Vowel Sound Effects
The main vowels are ‘a’, ‘e’, ‘i’, ‘o’, and ‘u’, although ‘w’ and ‘y’ can sometimes produce vowel sounds. All vowels can either be pronounced long or short:
Long: ‘ay’ as in ‘hay’
Short: ‘a’ as in ‘cat’
Lots of short vowels together tend to increase pace and give a sense of hurry or panic whereas repeated long vowels can often slow a line down and make it sound more relaxed or perhaps sad and weary.
An example of this can be found in the opening lines of this song from The Sound of Music, which, although it is a song about saying goodbye still manages to be sung cheerily by the Von Trapp children because of the short vowel sounds. In fact the song isn’t really a sad one at all because the children are only saying goodbye because it’s time for bed:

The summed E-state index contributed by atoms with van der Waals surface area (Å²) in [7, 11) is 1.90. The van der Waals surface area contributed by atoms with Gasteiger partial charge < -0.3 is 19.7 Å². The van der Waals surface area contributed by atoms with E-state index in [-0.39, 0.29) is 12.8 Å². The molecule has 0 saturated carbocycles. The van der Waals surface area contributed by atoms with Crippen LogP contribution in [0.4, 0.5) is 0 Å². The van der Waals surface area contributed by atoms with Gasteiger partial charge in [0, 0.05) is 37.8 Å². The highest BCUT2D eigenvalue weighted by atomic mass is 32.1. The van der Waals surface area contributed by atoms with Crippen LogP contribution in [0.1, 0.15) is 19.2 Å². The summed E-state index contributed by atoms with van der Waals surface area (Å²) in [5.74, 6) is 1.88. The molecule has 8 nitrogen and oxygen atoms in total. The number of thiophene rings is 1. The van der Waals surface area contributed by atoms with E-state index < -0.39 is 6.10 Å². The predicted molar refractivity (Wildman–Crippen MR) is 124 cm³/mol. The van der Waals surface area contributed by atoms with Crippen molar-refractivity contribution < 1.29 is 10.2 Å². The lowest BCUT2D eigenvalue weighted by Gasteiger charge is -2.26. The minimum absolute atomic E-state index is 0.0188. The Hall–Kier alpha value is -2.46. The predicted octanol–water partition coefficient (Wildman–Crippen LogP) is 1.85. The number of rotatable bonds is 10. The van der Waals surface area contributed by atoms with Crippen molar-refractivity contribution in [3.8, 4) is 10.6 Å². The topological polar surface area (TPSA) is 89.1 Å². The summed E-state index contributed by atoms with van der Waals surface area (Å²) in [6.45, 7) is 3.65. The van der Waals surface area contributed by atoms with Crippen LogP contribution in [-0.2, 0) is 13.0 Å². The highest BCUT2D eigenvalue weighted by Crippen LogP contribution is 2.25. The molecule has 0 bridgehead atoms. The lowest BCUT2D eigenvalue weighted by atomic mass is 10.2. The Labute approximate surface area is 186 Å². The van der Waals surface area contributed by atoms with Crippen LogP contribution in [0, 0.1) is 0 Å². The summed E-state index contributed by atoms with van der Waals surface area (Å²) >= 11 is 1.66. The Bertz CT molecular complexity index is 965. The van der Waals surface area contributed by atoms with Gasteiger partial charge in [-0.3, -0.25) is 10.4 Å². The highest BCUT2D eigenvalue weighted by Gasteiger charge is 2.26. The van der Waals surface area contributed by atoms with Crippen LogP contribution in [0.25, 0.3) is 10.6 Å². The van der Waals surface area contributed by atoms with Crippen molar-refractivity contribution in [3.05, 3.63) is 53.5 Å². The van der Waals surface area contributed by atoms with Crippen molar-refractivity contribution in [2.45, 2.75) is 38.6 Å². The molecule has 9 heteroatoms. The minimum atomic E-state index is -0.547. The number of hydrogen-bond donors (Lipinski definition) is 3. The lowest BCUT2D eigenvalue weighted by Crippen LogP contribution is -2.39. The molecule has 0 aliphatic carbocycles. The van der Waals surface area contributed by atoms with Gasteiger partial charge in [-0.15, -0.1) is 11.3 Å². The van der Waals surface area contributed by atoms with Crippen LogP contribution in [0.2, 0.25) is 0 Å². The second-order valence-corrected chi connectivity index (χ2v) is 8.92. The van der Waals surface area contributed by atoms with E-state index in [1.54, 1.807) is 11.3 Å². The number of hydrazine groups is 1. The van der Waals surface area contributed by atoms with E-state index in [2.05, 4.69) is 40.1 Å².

So long. Farewell. Aufwiedersehen. Goodbye.
In contrast, the long vowels in the following speech make it sound world weary and depressing:
Oh, woe is me, with hurt I moan and cry
Life holds no more, I’ll surely die.
Notice how in both cases the sounds support the meanings of the lines.
The repetition of vowel sounds is called assonance.